Since its enactment, causes of actions under the FHA have been raised many times by individuals looking to recover for the unfair sales or rental practices of landlords. However, it took some time for individuals to bring cases under the FHA for discrimination stemming from sexual harassment, or from creating a hostile or offensive sexual environment. The two main types of sexual harassment cases that have since been brought under the FHA are quid pro quo sexual harassment and the creation of a hostile housing environment.30 Quid pro quo sexual harassment occurs when one offers or provides the other some kind of benefit in exchange for sexual favors. Hostile environment sexual harassment occurs when the sexual harassment is so pervasive and severe that it changes the conditions of the housing arrangement.31

One of the first cases to discuss the issue of sexual harassment in the housing environment was Shellhammer v. Lewallen,32 which, although the plaintiffs did not carry their burden in pleading their claim for it, nonetheless paved the way for a claim of sexual harassment being actionable under the FHA if it creates an offensive environment for the renter.33 The plaintiffs in this case, a husband and wife who were renters of an apartment owned by the defendants, presented two different legal claims: (1) that the landlord's sexual harassment of the wife created an offensive environment for their tenancy; and (2) that their landlords made their tenancy subject to sexual consideration.34 The United States District Court for the Northern District of Ohio found that the plaintiffs had factually proven the second claim (the plaintiffs were evicted shortly after the wife refused sexual advances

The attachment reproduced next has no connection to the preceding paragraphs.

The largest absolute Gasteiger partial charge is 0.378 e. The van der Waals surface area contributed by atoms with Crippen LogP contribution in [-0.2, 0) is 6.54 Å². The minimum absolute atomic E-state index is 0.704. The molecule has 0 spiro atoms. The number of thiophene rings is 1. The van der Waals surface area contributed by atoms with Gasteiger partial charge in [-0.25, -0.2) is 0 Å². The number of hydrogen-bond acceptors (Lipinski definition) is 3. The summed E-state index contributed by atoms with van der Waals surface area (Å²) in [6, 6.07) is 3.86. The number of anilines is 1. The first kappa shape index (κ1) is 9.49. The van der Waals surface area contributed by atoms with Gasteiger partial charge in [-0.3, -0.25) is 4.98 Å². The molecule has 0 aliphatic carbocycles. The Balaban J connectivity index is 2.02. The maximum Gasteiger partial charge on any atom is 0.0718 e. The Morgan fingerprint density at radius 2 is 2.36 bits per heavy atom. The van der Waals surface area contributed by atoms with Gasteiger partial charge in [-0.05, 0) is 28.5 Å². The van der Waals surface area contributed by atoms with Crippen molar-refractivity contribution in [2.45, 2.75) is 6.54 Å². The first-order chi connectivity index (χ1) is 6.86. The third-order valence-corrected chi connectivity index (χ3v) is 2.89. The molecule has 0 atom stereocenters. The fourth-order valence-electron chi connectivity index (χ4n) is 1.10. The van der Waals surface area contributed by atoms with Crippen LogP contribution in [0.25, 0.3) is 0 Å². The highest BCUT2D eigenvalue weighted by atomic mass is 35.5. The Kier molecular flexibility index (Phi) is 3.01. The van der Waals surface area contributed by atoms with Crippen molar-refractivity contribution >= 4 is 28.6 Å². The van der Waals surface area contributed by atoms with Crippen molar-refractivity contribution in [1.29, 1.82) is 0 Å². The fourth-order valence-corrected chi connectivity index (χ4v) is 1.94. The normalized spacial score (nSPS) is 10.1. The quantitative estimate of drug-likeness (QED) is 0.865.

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from the landlord), but did not meet their burden of proof for the first claim. They found that the wife:

[P]oints to two requests during the three to four months of her tenancy. This does not amount to the pervasive and persistent conduct which is a predicate to finding that the sexual harassment created a burdensome situation which caused the tenancy to be significantly less desirable than it would have been had the harassment not occurred.35

So, while the plaintiffs in that case did not prevail on their claim that the sexual harassment by their landlord created a hostile or offensive housing environment, the court established the possibility of this claim being adjudicated in the future.

B. Title VII of the Civil Rights Act of 1968

In order to understand how the FHA's provision prohibiting sex discrimination has been translated to prohibiting sexual harassment, it is important to understand sexual harassment claims under Title VII of the Civil Rights Act of 1968 (Title VII), which prohibits, among other things, sex discrimination in the workplace. In Meritor Savings...